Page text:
The unicorn of the sea just got a little less mysterious.
Until now, how narwhals used their long tusks had been subject to much speculation by scientists.
Behaviour captured for the first time on camera shows narwhals using the long tusks protruding from their heads to stun Arctic cod by hitting them, using jagged, quick movements. This behaviour immobilises the fish, making them easier to prey upon.
MYSTERY BEHIND NARWHAL'S ICONIC TUSKS REVEALED Video shows how narwhals use their iconic tusks to hunt fish. Filmed near Nunavut, Canada, a narwhal can be seen tapping a fish with its tusk.
The footage was shot by two drones in Tremblay Sound, Nunavat, in Canada's far Northeastern regions by Adam Ravetch for the World Wildlife Fund Canada and researchers from Fisheries and Oceans Canada.
Brandon Laforest, a senior specialist of Arctic species and ecosystems with WWF-Canada, explained why narwhals have been such a mysterious species.
"They don't jump like other whales. They are also notoriously skittish," said Laforest. "This is an entirely new observation of how the tusk is used."
Laforest, working with officials from the Canadian government, spent time camped in the narwhal's winter habitat. Because of the remote regions in which narwhals live, visual confirmation of their behaviour has been difficult to ascertain.
Marianne Marcoux, a research scientist for Fisheries and Oceans Canada, noted that drones have been an innovative tool for studying these elusive animals.
"Drones are very exciting, we can see things we couldn't see before," said Marcoux. Previous aerial observations were conducted by small planes that often provided an incomplete view or frightened the animals.
Three-quarters of the world's population can be found in neighbouring Lancaster Sound, which is being considered by the Canadian government for a protected area.
While the footage confirms one theory of how narwhals use their tusks, they may be used for other purposes as well, such as for ice picks, weapons, sexual selection, or as a tool for echolocation. Laforest, however, thinks they may be especially important as sensory organs. Their tusks are covered in thousands of nerve endings and pores that help narwhals sense the environment around them.
"They can feel their surroundings similar to how a human's broken tooth would have feeling," said Marcoux.
The tusk is a left canine tooth protruding from the heads of males and can grow as long as nine feet. The right canine stays embedded, and no other teeth protrude from the inside of their mouths; narwhals instead use suction to swallow their prey whole.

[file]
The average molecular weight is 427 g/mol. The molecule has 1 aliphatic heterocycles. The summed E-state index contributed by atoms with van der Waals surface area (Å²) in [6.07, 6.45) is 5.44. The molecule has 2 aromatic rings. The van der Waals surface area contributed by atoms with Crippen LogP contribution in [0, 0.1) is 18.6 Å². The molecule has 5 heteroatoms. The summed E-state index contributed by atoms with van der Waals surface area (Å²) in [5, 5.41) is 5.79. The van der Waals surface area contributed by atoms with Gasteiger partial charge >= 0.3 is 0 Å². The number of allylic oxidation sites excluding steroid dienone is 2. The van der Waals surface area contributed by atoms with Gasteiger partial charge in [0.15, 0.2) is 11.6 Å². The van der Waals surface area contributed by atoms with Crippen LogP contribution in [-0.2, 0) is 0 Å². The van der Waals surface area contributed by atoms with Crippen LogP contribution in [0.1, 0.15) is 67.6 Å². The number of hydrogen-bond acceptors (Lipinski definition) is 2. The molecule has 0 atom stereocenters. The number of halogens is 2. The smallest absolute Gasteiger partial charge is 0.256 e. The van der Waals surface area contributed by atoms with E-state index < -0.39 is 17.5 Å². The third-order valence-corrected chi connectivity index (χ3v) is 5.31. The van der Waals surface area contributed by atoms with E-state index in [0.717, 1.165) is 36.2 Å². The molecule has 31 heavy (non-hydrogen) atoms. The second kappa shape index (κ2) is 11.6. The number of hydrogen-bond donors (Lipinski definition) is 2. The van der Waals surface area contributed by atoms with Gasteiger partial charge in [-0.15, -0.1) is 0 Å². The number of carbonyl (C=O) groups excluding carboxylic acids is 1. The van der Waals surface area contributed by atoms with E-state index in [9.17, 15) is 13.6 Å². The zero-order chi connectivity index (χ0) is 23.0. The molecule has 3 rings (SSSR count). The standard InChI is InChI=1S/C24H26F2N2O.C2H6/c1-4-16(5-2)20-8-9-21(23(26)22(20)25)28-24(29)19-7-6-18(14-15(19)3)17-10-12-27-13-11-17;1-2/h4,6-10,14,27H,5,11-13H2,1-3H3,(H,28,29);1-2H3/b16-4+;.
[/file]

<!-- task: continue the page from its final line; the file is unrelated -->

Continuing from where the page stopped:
The new footage is also significant for conservation efforts because it shows that narwhals feed in the waters in their summer waters. Scientists previously believed they fed exclusively in their winter waters around the southern portion of Baffin Island. Identifying the key regions that narwhals depend on for feeding and calving can help conservationists better preserve their environment and migratory routes.
One of the biggest threats narwhals face is industrial development. As mineral extraction and tourism increases in their habitats, they face a greater likelihood of being struck by shipping vessels. Underwater noise from this development also interferes with their ability to communicate.
Because 90 percent of the world's narwhal's can be found in Canadian waters, Laforest stressed the importance of Canadian federal research to identify protected areas and create shipping routes that cause the least amount of disturbance.
Climate changes also may impact the species. They are one of the only animals whose food web is completely dependent upon sea ice, and thus uniquely susceptible to warming waters.
Threats to narwhals also impact the northern Inuit community, which depend on the animals for food and crafts that support their livelihoods.
Next up for the researchers is helping pinpoint critical narwhal calving areas, which may further aid plans to protect them.